The hexamer starting at position 2 of the miRNA, frequently called the ‘seed’ hexamer (Figure 1), can be used for an approximate identification of miRNA binding sites, with identification precision similar to some dedicated target prediction algorithms (Selbach et al. 2008). However, more than one miRNAs may share the same seed hexamer. We investigated whether it is possible to distinguish between similar miRNAs by using the p-values of flanking hexamers 1 and 3. Weighted -lnp values of three hexamers corresponding to each miRNA were summed using different weights to produce a total hexamer score (Figure 5). As a result, DIANA-mirExTra provides a combinatorial hexamer score in which the -lnp value of hexamer 1 is multiplied by a weight of 0.6 and added to the -lnp value of hexamer 2, and hexamer 3 is not taken This approach allows a single score per miRNA that takes into account the whole active region of the 8 first nucleotides of the miRNA.
The weight for hexamer 1 is on the Y axis, for hexamer 2 is held constant at a value of 1, and for hexamer 3 is on the X axis. The mean normalized difference of the correct miRNA versus the next highest miRNA was maximized for 5 datasets of knocked out miRNAs (see Methods). The optimal weights combination for hexamers 1 and 3 were identified as 0.6 and 0 respectively. The value for hexamer 3 is still given in the Results page (see Figure 4) although it is not used for the combined score calculation.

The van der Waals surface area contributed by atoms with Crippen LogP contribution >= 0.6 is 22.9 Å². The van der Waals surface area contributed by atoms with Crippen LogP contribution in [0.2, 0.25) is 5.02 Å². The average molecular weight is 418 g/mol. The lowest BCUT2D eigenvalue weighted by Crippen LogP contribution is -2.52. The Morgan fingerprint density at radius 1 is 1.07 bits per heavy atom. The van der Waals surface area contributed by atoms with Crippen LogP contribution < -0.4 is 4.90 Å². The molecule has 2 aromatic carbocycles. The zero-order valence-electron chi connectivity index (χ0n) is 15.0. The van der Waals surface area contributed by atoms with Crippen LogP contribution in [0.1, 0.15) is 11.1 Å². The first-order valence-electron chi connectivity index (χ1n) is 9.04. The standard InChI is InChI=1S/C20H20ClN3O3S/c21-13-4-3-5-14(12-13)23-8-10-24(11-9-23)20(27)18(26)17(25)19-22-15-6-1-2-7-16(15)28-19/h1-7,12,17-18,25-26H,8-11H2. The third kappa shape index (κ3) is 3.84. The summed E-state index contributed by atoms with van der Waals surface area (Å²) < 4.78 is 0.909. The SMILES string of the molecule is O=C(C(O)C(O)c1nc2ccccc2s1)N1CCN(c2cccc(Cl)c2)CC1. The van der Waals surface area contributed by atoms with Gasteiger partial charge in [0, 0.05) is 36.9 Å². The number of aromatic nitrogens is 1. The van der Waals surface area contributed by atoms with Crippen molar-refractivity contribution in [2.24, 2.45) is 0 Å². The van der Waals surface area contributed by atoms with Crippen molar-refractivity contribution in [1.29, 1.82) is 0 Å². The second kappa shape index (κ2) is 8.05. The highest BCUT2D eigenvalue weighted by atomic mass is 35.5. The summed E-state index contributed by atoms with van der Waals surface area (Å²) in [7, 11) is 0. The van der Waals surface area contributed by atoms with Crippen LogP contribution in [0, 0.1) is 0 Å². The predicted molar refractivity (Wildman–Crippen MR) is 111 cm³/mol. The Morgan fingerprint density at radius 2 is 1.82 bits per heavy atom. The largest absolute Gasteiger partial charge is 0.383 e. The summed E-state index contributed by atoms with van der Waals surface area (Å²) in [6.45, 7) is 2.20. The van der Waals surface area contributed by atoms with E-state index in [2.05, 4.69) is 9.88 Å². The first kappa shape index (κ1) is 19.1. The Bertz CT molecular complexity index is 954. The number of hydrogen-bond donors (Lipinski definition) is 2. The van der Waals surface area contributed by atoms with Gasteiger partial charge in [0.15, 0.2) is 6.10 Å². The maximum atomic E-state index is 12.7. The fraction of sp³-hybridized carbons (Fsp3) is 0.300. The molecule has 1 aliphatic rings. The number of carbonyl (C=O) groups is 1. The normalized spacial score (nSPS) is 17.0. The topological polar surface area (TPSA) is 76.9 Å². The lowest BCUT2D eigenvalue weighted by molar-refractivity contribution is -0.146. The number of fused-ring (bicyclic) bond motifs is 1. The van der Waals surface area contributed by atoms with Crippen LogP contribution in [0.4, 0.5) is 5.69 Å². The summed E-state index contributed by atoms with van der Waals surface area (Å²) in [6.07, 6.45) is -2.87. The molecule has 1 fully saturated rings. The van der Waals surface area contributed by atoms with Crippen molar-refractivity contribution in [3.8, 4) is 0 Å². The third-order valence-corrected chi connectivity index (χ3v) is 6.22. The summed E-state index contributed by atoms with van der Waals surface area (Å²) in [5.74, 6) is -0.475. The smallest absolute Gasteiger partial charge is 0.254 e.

Hexamers corresponding to miRNAs represent an extremely loose definition of miRNA target sites. Arguably most of the hexamers present on the 3′UTR of a gene will not be parts of active miRNA target sites. Interspecies conservation has been extensively used by miRNA target prediction programs in order to refine predictions of putative miRNA target sites. Conservation of hexamers between human and mouse sequences can be optionally used in DIANA-mirExTra for a stricter and more precise definition of miRNA target sites. This option prevents a part of randomly occurring hexamers from being counted as miRNA targets, but will be intrinsically biased towards miRNAs strongly conserved between the human and murine genomes.
Use of Target Prediction
Another option provided by DIANA-mirExTra is the use of miRNA target prediction scores instead of hexamer frequencies on a 3′UTR. A one-sided Wilcoxon Rank Sum test is performed for each miRNA, between the target prediction scores of the list of ‘changed’ genes versus the target prediction scores of the list of ‘unchanged’ genes. Target prediction scores are calculated by DIANA-microT , , an advanced miRNA target prediction program that takes into account diverse features such as evolutionary conservation in several species and weights for different types of binding sites.